Deciding on a career change is always a difficult decision, especially when you are a parent. After all, you don’t only have yourself to consider, as you must ensure you can emotionally and financially support your little one. That doesn’t mean it isn’t doable, though – as long as you follow these eleven tips.
1. Choose Distance Learning
The internet has provided students with plenty of benefits, including the ability to learn from home. Rather than having to go to a university each day, you can do the majority of your studies from your computer, allowing you to spend more time with your kids. You will, of course, still need to be present at your clinical work experience, but you’ll still save on traveling to and from classes.
Ideally, you would want to be qualified as quickly as possible, and that means choosing a full-time program. However, if you want to study nursing, you can become a nurse in sixteen months with accelerated nursing programs online, as long as you put in the required hours.
2. Create a Support Network
You won’t always be able to look after your kid when you’re studying for your healthcare degree. During those times, a support network will be a lifeline. By having friends, family, and neighbors who are on your side and willing to provide an extra hand when needed, you’ll find starting your new healthcare career much easier. Just remember to find thoughtful ways to say thanks!
3. Consider Career Options
The healthcare field is full of many different paths, so consider your options carefully before jumping into a decision. What skills do you already have? What healthcare career can you picture yourself in? You should consider how long it’ll take to get there, too. For example, if your dream is to become a surgeon, then you must accept that it will take around seven years to get there. Other careers, like registered nursing, don’t take quite so long.
4. Stick to a Schedule
Time management is a must for any healthcare student who is also a parent. After all, you need to fit in time spent with your kids, time spent studying, and time spent doing work experience. Plus, you might even have a day job to fit into all of that, too! By creating a schedule at the beginning of each week and sticking to it, you ensure nothing gets pushed to the side.
5. Make Student Friends
It’s hard to become a healthcare professional alone. So, when you start your degree, try to introduce yourself to as many students as possible. That way, you’ll have friends to ask for help from, form study groups with, and to help motivate you when you’re feeling overwhelmed. Bonus points if any of your healthcare student friends also have children! The bigger the team behind you, the better.
6. Think About Your Finances
Before jumping careers, think about how it will affect your finances. You’ve got more than yourself to look after, so you must ensure you still have enough money coming in each month to support the family. If you have a partner who can support you during this time, then great, but if not, you’ll need to consider keeping a job while studying for your healthcare degree. In this situation, you might consider going part-time, either for your degree or your current job.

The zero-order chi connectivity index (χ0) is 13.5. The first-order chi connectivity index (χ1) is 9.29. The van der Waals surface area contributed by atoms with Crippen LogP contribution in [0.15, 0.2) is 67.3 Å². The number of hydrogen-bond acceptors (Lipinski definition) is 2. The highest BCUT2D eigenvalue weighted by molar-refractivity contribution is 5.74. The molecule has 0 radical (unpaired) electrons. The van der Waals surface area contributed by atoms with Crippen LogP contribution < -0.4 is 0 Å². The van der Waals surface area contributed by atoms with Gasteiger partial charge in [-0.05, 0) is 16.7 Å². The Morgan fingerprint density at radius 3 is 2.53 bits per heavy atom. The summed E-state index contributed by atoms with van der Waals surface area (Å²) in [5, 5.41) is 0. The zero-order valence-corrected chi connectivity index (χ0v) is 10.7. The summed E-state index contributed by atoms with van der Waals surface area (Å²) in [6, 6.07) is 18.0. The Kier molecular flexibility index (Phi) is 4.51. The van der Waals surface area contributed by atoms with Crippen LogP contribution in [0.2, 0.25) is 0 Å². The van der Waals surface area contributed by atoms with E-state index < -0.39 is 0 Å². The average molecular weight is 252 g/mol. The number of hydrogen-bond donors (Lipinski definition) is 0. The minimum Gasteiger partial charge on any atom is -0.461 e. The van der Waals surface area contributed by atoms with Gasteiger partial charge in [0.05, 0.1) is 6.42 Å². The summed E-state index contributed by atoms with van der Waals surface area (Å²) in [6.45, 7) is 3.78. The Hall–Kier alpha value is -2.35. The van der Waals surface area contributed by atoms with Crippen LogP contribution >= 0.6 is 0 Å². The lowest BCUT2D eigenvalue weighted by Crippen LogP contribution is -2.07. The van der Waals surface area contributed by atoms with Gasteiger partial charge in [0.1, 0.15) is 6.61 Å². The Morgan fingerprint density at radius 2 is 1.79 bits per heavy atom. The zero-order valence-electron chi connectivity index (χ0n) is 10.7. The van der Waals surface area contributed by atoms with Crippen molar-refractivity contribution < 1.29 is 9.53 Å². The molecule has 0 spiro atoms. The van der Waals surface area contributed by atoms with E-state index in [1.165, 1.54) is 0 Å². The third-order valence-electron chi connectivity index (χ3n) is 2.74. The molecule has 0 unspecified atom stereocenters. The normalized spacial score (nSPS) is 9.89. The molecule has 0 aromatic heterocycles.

7. Learn How to Prioritize
Unfortunately, there will be times when you will have to prioritize one task over another. For example, your current job might call you into work, but you have an exam coming up, and you must decide which one takes a priority. It’s never easy but learning how to prioritize your time will come in handy here.
8. Study Whenever You Can
As a parent, you will find fewer hours to study than the average student, which means you must squeeze in as much study time wherever and whenever you can. If that means studying on the bus, then so be it! You can study anywhere – the dining table, on your break at work, on a train, while sitting with your little one in the evenings.
To make studying easier on yourself, consider making easy-to-read notes to refresh your memory no matter where you are. That way, you don’t have to carry heavy textbooks with you to do a bit of studying.
9. Keep a Good Relationship with Your Professor
When times get tough, your professor will be there to guide you. For example, maybe you need a bit of extra time on a project because your kid is sick, or you can’t make a class because your little one is putting on a school show. By keeping up to date with your professor, they will be more understanding when you have other obligations that get in the way of your studies. If you don’t let them in on your life, they won’t be able to help you.
10. Use Your Parenting Skills in Your New Career
A lot of parenting skills and healthcare skills overlap, such as patience and time management. To help you thrive in both your healthcare degree and career, use these parenting skills that now come naturally to you.
11. Be Absolutely Sure of Your Path
When it comes to taking on a challenge, such as starting a healthcare career as a parent, you must have tons of passion to push you through. Without it, your motivation will fade before long, and you’ll find you’ve spent your precious time and money on something you’re not going to complete. So, before applying to that nursing school or bachelor’s degree in public health, make sure you are sure of your path.
No matter what healthcare career you are switching to, the road ahead is going to be a challenge. By having loved ones behind you, prioritizing tasks, and staying motivated, though, you are sure to come out the other end in the healthcare career of your dreams.